When choosing a motorcycle for an around the world motorcycle trip many factors come into play. Mostly however these are personal preferences and mainly based on your perceived expectations of your trip. Do you plan to test yourself by riding a motorcycle that is directly not suited to riding around the world such as a sports bike or scooter? Or take the tried and tested road of cruising on a BMW R1200GS kitted out with all the adventure options?
All of these choices can ride around the world and also tailor the overall feel of your trip so that no trip will ever be the same and this is for the most part where you should begin the search for your ideal bike.
For our ideal trip we wanted to be out of our comfort zone. This would be inspired by in part the long distance off road trips of Walter Colebatch and Lyndon Poskitt but of course also by the much more mainstream exploits of Charley and Ewan.
We needed to visit remote, hard to reach places and conquer some of the most adventurous and wild off road tracks on the planet and for this we would need light. With a heavy bike it would sap our energy moving through technical terrain and deep rivers and of course there are only two of us to man handle the bikes so bikes too heavy to lift solo were a no go.
We also however needed to cover huge swathes of tarmac and with a truly lightweight bike this would have been a huge chore. In this particular bracket of motorcycle there is not much choice available in the UK. We needed single cylinder motorcycles that were close to enduro bikes in weight but also had the power to cruise at highway speeds. They also needed to have good service intervals so that we would not be changing oil and filters every week.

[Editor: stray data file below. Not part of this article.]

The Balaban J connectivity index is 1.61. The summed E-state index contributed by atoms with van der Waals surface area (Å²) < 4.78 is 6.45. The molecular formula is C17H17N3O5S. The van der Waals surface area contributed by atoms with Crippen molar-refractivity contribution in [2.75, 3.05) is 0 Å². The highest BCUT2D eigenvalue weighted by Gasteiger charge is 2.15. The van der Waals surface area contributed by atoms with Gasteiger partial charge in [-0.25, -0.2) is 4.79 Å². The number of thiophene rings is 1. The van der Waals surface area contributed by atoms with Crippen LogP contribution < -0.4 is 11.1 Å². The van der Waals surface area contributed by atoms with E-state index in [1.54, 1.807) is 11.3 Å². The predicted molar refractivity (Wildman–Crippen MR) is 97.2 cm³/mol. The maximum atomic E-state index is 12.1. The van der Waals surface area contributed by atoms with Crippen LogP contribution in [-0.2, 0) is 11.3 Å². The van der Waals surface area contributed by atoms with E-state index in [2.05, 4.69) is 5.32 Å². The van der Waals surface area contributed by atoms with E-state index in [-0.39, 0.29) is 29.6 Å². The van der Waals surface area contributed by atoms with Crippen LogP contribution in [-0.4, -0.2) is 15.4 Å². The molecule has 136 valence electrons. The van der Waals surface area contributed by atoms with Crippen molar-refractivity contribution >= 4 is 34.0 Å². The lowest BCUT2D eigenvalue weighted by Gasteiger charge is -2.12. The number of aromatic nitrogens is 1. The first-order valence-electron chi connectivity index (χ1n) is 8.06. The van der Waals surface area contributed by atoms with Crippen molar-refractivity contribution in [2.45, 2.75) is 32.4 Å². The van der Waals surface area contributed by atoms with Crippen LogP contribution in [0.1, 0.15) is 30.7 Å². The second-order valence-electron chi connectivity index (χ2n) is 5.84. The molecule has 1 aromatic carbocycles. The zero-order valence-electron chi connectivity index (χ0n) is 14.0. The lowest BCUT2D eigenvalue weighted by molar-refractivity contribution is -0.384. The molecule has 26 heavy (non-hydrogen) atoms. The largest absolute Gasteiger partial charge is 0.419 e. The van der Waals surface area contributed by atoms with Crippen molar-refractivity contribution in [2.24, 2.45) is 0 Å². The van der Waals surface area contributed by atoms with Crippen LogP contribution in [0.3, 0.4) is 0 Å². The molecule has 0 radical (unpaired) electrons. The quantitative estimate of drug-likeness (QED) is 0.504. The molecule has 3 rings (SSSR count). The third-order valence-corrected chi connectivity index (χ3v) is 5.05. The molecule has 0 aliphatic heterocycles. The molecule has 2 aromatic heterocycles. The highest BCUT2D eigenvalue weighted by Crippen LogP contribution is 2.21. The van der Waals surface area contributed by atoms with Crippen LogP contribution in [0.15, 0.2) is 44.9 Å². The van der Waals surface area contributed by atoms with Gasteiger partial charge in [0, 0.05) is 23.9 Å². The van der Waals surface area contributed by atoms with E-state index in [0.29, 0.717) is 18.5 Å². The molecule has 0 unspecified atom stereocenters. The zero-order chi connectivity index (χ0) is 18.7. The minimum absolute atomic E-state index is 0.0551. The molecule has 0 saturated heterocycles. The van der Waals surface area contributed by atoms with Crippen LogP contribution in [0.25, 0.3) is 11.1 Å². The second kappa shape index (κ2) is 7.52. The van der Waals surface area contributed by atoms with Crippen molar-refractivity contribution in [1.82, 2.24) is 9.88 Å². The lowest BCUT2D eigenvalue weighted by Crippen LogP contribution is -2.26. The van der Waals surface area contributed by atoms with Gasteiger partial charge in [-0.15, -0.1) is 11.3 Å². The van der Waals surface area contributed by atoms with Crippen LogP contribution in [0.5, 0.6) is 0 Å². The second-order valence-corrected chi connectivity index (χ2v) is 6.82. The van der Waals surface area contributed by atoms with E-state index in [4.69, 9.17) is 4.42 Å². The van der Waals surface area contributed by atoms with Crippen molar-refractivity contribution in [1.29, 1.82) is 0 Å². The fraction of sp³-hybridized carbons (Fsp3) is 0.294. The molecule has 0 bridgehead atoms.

If you wanted to buy a new motorcycle there was only two real options in my opinion. The KTM 690R or the Husqvarna 701. Although both based on the same motorcycle they are slightly different. At the time of buying bikes we could have bought the last model of the 690 or pay top price for the latest 701. The sad reality of the current new bike market is that in standard form neither of these bikes were suitable for our needs and would need numerous,expensive upgrades. To tailor a pair of these bikes new we would first have to pay around£8500 plus for the bikes each and then up to£4000 -£5000 for extended range fuel tanks, suspension upgrades and luggage set up.
With buying two bikes and also saving the large amount of money this would be impossible for us. I also still have doubts about the long range reliability issues with the KTM Lc4 engine that is used in both bikes, not to mention the list of electrical complaints people have reported. So for us buying new was out of the question. We needed a bike with equivalent weight, suspension travel and engine capacity to the KTM but at a much more agreeable price. It also had to be long distance proven and have plenty of available travel upgrades.